Where has the British classical music talent gone?

There are no homegrown soloists at this year's Yehudi Menuhin Violin Competition. Jessica Duchen on a worrying trend

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The Independent Culture

The Yehudi Menuhin Violin Competition in Austin, Texas, is about to reach its grand finale. It was founded in 1983 by Menuhin himself, is held every two years in a different city, and for three decades has helped to launch exciting soloists onto the international scene. One of the greatest violinists of his day, Menuhin lived for years in Britain. But this time not a single UK contestant treads his competition's boards.

Where has the British talent gone? The issue is complex and emotive, according to the competition's artistic director, the Welsh pianist Gordon Back, who was formerly Menuhin's accompanist. "In the UK we specialise less at a young age," he says. "Perhaps there's a lack of dedication and parental support - you have to start very young on the violin. By 18 it's too late to change; it's the early teaching that is vital. The kids from Asia are incredibly well set up technically in their early years."

The reason is not hard to trace: "Musicians who studied in America with some of the world's best professors go back to Asia to teach because the fees are good and they're respected," says Back.

But other cultural matters come into play, too: "Is it in the British character to stand out and be a soloist?" Back asks. "We have the same issues in sport. I'm not sure there's the desire to be the best, to go out and win."

Even if the desire does exist, our systems often crush the joy out of music-making. Graded exams, for instance, can actually lower youngsters' aspirations. "Everything has to fit into a box, so it narrows you completely and squashes creativity," Back suggests.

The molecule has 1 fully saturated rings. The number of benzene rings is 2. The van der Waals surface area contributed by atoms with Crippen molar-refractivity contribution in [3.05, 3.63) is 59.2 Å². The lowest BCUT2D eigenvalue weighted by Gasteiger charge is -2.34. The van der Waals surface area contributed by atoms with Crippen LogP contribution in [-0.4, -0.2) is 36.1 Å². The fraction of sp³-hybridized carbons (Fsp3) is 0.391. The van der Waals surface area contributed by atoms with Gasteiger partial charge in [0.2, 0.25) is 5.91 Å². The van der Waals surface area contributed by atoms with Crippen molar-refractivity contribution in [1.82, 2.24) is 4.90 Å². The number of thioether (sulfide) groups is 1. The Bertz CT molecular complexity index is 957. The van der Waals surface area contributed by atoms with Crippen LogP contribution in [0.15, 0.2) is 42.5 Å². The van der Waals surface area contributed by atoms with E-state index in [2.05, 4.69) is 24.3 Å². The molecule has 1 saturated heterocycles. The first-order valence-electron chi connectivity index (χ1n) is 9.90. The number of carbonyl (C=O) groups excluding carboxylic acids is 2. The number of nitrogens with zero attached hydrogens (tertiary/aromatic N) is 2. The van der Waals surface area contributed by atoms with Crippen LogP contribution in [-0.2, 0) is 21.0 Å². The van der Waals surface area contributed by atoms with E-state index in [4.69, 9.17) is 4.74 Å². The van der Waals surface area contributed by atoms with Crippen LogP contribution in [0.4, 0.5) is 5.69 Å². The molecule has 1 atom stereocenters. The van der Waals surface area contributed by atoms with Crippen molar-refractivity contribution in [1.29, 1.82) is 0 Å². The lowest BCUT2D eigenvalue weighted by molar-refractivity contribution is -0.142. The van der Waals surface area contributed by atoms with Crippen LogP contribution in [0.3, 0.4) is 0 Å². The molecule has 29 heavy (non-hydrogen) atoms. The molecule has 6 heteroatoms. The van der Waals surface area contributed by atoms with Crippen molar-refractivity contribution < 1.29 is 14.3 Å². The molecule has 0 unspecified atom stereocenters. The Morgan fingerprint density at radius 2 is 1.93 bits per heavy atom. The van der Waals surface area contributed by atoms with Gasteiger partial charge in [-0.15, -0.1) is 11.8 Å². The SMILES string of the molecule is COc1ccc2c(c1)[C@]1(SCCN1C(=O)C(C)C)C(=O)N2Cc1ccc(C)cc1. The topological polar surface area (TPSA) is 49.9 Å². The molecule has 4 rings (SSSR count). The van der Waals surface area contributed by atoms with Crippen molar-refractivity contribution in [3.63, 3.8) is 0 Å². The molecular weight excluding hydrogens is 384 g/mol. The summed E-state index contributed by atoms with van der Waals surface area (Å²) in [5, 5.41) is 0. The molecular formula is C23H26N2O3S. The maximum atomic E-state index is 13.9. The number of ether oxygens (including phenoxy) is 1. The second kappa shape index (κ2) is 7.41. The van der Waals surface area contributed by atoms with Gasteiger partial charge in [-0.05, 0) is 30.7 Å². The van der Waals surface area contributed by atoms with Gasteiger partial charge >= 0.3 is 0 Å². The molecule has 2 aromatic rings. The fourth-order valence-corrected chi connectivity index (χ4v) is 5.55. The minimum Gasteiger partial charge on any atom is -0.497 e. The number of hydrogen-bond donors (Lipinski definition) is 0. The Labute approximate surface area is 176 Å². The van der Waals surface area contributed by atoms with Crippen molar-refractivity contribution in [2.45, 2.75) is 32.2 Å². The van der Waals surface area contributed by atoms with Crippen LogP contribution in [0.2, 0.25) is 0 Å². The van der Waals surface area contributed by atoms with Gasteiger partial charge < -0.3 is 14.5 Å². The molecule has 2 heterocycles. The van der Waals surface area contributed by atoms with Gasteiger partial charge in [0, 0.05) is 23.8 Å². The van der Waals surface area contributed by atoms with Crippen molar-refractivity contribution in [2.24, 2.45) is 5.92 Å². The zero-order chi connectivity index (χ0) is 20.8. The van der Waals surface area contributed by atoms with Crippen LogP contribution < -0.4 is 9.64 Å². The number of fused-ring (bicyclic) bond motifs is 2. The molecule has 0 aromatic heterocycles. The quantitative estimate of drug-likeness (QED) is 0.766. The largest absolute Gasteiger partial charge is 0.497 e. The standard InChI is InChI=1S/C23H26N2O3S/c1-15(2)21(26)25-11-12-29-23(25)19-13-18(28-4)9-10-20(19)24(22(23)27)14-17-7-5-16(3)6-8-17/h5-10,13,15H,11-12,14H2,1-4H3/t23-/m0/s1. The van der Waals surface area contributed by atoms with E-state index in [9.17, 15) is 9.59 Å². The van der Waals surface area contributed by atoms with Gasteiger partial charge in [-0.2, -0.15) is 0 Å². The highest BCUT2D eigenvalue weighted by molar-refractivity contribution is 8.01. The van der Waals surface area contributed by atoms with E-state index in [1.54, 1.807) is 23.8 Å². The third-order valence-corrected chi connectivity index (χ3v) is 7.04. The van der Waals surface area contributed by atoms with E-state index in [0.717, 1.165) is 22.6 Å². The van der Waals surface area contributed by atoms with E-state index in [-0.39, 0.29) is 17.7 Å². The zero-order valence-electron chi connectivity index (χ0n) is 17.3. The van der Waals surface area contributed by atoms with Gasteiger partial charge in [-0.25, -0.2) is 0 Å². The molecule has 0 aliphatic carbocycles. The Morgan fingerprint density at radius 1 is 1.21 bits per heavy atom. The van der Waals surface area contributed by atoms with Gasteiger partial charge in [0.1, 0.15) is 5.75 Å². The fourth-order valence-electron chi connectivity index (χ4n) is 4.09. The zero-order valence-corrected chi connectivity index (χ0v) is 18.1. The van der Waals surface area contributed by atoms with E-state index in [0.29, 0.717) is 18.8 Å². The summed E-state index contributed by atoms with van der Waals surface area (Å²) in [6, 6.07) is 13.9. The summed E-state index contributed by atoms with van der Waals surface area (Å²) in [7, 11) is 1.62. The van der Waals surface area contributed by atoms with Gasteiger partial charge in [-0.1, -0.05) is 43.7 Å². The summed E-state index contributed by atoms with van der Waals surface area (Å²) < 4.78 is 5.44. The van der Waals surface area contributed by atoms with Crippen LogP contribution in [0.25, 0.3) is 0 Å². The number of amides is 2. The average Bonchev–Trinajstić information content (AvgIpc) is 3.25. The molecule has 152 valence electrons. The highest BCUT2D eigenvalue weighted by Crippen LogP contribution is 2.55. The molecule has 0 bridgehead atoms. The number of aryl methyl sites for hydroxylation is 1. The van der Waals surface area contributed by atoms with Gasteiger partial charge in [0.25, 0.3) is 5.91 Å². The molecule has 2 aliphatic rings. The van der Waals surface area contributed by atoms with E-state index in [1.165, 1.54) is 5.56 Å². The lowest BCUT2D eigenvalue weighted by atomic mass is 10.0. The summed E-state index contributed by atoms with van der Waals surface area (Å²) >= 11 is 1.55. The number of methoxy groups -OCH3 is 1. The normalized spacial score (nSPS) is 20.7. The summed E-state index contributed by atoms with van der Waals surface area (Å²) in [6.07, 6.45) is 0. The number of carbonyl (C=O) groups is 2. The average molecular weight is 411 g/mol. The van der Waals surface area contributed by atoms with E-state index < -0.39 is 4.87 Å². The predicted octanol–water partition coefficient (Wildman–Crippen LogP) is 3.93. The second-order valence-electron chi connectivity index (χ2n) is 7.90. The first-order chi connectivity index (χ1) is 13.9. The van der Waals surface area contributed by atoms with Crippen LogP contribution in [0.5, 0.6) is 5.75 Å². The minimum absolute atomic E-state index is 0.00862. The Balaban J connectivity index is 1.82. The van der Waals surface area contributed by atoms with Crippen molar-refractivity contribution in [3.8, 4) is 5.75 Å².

Meanwhile, many parents in the UK fail to grasp how much work it takes to become a fine musician; pushing children to practise an instrument for several hours every day has become unfashionable here. Elsewhere, "tiger moms" take the opposite view.

The competition's pre-selection jury, listening "blind" to recordings of 275 applicants from 27 countries, selected 42 participants without knowing their identities. The six applicants from the UK did not match the standard of some from America and the Far East. One contestant is at the Yehudi Menuhin School in Surrey, but hails from the Far East, one of only two overseas applicants studying in Britain. In 2004, 10 British youngsters applied and two were accepted; 19 non-British applicants were studying in the UK and two got in. 

Today's dwindling statistics are sobering, and the lack of support for young UK musicians goes right to the top. The government has stripped state funding from higher education in the arts and humanities; at school level, many cash-strapped local authorities have cut back on music services, and in some areas instrumental lessons are now only accessible to those who can afford them, though talent is no respecter of bank accounts. The Menuhin Competition caters for very young applicants, so the dearth of UK contestants could signal the deepening malaise in recent years.

In 2016, to mark Menuhin's centenary, the competition comes to London. Will there be any British entrants? It's worth remembering that the UK's superb results in the 2012 Olympics reflected a substantial investment of time, money and effort in the training of British athletes. Music, like sport, is a global market,  but the UK is leaving its young performers woefully ill-equipped to compete. As Back says: "It's as if the rest of the world has moved on and we haven't."

The final of the Yehudi Menuhin Competition takes place in Austin, Texas, on 2 March. menuhincompetition.org

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